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What “Backs” Today’s Money?

By: Steve Saville, The Speculative Investor

-- Posted Tuesday, 7 June 2011 | | Disqus

Below is an excerpt from a commentary originally posted at on 5th June 2011.

All of the major central banks hold currency reserves in the form of gold or other national currencies, but it is not strictly true that these reserves "back" the associated currencies. For example, if the US' gold reserves or Japan's US$ reserves disappeared tomorrow, the US$ and the Yen wouldn't be worth any less than they are today. What, then, backs today's fiat money?

That's a trick question, because money isn't backed by anything. Money is what it is -- the most commonly used final means of payment within the economy. For example, when the US was on something close to a genuine "gold standard" during the last quarter of the 19th Century, gold was money and the gold wasn't backed by anything. Pieces of paper known as dollars circulated within the economy during this period, but the paper dollars weren't money; rather, they were receipts for money (gold) held in a vault somewhere. Of course, banks created more receipts for money than there was actual money, but this fraudulent practice -- known as fractional reserve banking -- is a separate issue.

Some people will no doubt argue that gold money wouldn't need to be backed by anything because gold has "intrinsic value", whereas paper or electronic money needs to be backed by something because it has no "intrinsic value". The problem with this line of thinking is that gold and paper money have exactly the same "intrinsic value": zero. All value is subjective. What, for instance, would gold bullion be worth to you if you were stranded alone on a desert island with no hope of ever being rescued? In that situation, a tree that provided a steady supply of coconuts would probably have a lot more value to you than one million ounces of gold. However, if you were living in a modern economy and the government was acting in a way that was guaranteed to destroy wealth and substantially reduce the purchasing power of the official money, gold would probably be very valuable to you. The point is that the value of any object is in the eye of the beholder; it is never inherent in the object.

Once something has taken on the role of money, its value, like the value of everything else, will be determined by its supply relative to its demand. The difference is that with money it really comes down to supply, because while changes in demand are often important on a short- or intermediate-term basis the long-term trend in the purchasing power of money will almost always be dominated by the change in the money supply*. Given that under today's monetary system the central bank determines the long-term growth rate in the supply of money, it is fair to say that the central bank (the Fed in the US) is by far the biggest influence on the value of modern money. However, the central bank is really just a tool of the government and the banking system, so if we take a step back we can see that the ability of today's money to maintain its usefulness as money is largely dependent upon the policies/actions of the government and the major private banks.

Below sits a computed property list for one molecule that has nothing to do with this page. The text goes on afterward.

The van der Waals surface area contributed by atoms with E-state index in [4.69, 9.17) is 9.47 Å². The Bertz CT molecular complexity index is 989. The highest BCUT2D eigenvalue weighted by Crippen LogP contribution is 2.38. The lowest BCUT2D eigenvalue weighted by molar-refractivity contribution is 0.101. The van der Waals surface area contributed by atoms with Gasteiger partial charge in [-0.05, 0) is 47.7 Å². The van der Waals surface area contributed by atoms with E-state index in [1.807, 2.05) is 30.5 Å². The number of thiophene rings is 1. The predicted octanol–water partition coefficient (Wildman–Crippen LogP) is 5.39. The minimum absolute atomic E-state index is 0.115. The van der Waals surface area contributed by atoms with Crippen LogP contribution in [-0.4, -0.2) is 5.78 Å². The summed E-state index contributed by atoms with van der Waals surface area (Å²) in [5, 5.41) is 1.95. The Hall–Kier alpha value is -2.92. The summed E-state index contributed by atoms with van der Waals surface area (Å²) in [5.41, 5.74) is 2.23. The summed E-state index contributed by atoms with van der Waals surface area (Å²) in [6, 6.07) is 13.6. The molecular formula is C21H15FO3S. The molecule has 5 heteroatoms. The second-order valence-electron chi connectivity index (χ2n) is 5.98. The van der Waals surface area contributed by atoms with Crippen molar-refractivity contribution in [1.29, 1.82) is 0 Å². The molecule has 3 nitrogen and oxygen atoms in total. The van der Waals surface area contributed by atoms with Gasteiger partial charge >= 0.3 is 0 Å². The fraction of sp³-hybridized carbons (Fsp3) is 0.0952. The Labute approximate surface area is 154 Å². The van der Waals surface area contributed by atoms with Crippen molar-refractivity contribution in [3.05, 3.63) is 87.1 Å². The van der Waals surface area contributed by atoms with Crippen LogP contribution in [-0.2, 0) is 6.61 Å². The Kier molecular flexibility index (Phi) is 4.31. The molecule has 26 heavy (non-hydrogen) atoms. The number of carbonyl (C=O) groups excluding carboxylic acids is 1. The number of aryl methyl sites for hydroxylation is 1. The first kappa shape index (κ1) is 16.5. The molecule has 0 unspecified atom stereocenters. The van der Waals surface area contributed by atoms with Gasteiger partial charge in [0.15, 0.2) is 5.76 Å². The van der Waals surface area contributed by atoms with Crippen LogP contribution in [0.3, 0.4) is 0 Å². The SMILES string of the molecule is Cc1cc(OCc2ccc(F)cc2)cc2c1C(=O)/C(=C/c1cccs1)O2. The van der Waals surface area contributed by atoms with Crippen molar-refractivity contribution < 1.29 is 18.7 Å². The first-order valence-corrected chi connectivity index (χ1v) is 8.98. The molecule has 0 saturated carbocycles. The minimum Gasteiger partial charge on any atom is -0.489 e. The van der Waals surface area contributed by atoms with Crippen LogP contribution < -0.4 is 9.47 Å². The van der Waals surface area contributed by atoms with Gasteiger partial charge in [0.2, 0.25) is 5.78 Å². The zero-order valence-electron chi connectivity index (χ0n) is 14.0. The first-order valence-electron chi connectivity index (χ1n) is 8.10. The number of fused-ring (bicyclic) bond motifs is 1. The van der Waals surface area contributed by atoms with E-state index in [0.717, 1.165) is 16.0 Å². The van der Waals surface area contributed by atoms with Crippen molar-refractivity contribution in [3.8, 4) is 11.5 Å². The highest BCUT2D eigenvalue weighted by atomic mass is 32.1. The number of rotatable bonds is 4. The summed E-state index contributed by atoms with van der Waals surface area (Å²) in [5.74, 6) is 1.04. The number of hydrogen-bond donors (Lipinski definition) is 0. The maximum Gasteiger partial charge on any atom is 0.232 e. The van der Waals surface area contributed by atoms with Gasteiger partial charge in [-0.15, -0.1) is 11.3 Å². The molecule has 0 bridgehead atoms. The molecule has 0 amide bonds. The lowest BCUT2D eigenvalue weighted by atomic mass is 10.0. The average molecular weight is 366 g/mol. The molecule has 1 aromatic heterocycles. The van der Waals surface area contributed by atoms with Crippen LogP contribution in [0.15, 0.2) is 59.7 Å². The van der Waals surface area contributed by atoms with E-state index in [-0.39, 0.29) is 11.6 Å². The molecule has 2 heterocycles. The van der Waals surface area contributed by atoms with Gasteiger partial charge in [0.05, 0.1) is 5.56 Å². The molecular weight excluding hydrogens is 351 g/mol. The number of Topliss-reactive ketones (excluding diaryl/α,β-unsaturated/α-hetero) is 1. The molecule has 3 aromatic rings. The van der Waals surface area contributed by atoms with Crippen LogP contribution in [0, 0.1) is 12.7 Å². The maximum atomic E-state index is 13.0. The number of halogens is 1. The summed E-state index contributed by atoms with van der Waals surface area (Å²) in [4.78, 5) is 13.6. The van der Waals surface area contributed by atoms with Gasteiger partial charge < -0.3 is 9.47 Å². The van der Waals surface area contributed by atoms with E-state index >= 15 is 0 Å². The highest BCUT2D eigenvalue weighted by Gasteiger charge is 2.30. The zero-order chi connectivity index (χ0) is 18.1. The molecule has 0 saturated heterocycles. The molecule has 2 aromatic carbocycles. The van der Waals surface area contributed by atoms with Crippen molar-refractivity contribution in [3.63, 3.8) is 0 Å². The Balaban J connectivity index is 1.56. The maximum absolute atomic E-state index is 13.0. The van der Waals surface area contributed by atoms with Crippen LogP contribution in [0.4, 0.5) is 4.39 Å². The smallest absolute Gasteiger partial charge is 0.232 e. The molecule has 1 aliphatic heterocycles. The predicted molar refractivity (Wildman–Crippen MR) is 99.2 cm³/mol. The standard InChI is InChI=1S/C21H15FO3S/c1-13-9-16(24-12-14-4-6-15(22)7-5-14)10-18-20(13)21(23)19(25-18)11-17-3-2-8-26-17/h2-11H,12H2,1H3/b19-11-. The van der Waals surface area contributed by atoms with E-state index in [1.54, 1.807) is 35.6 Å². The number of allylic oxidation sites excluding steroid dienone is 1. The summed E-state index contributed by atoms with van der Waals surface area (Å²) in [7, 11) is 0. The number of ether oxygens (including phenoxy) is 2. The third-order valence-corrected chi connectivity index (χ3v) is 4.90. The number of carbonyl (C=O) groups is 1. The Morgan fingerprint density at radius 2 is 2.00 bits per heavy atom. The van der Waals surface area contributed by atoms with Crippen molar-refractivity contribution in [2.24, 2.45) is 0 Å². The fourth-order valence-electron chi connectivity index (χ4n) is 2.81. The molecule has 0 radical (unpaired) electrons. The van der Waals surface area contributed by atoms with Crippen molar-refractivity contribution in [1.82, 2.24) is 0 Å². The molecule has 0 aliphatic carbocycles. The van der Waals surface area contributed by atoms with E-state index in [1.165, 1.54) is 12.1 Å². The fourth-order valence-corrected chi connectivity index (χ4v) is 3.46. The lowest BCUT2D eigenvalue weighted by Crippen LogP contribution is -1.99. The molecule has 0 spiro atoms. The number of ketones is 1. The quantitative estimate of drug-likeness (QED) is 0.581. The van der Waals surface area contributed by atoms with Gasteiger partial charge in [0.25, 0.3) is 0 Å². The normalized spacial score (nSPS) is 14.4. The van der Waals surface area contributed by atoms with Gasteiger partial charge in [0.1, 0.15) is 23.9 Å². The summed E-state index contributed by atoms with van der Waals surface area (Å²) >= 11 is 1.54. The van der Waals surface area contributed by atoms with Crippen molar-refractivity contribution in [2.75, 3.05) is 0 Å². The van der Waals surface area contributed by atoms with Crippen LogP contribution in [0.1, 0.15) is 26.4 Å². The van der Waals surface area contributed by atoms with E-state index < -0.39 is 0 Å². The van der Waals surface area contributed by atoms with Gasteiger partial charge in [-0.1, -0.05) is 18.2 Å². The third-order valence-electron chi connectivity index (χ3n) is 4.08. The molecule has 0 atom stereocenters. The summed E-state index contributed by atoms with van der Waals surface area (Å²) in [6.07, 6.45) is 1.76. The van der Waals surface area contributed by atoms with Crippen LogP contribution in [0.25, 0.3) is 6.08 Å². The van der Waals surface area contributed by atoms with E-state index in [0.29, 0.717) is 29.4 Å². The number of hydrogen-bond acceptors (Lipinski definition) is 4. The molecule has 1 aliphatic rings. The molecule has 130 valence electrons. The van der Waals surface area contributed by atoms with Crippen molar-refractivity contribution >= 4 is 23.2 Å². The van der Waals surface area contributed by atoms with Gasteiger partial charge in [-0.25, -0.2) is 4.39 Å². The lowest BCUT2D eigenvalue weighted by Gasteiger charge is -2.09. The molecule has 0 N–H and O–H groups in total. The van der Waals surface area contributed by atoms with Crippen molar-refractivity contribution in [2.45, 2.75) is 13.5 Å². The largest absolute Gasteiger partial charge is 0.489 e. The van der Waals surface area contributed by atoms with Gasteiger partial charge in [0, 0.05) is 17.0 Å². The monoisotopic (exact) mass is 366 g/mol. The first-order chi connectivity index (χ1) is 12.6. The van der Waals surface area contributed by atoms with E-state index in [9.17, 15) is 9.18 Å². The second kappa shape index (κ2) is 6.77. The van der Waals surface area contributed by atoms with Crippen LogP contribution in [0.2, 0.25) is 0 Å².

Therein lies the problem. The problem isn't that today's money is not "backed" by much in the way of reserves; the problem is that the value of YOUR money is determined by the actions of ethically-bankrupt institutions.

    *Note that we aren't implying, here, that there is a linear relationship between changes in the money supply and changes in money purchasing power, because that definitely isn't the case. Changes in the money supply have a non-uniform effect on prices within the economy, and there are often long and variable delays between changes in money supply and the resultant changes in money purchasing power. We are simply saying that the long-term shift in a currency's purchasing power will primarily be determined by the change in its supply.

-- Posted Tuesday, 7 June 2011 | Digg This Article | Source:

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Regular financial market forecasts and analyses are provided at our web site. We aren’t offering a free trial subscription at this time, but free samples of our work (excerpts from our regular commentaries) can be viewed here.

E-mail: Steve Saville


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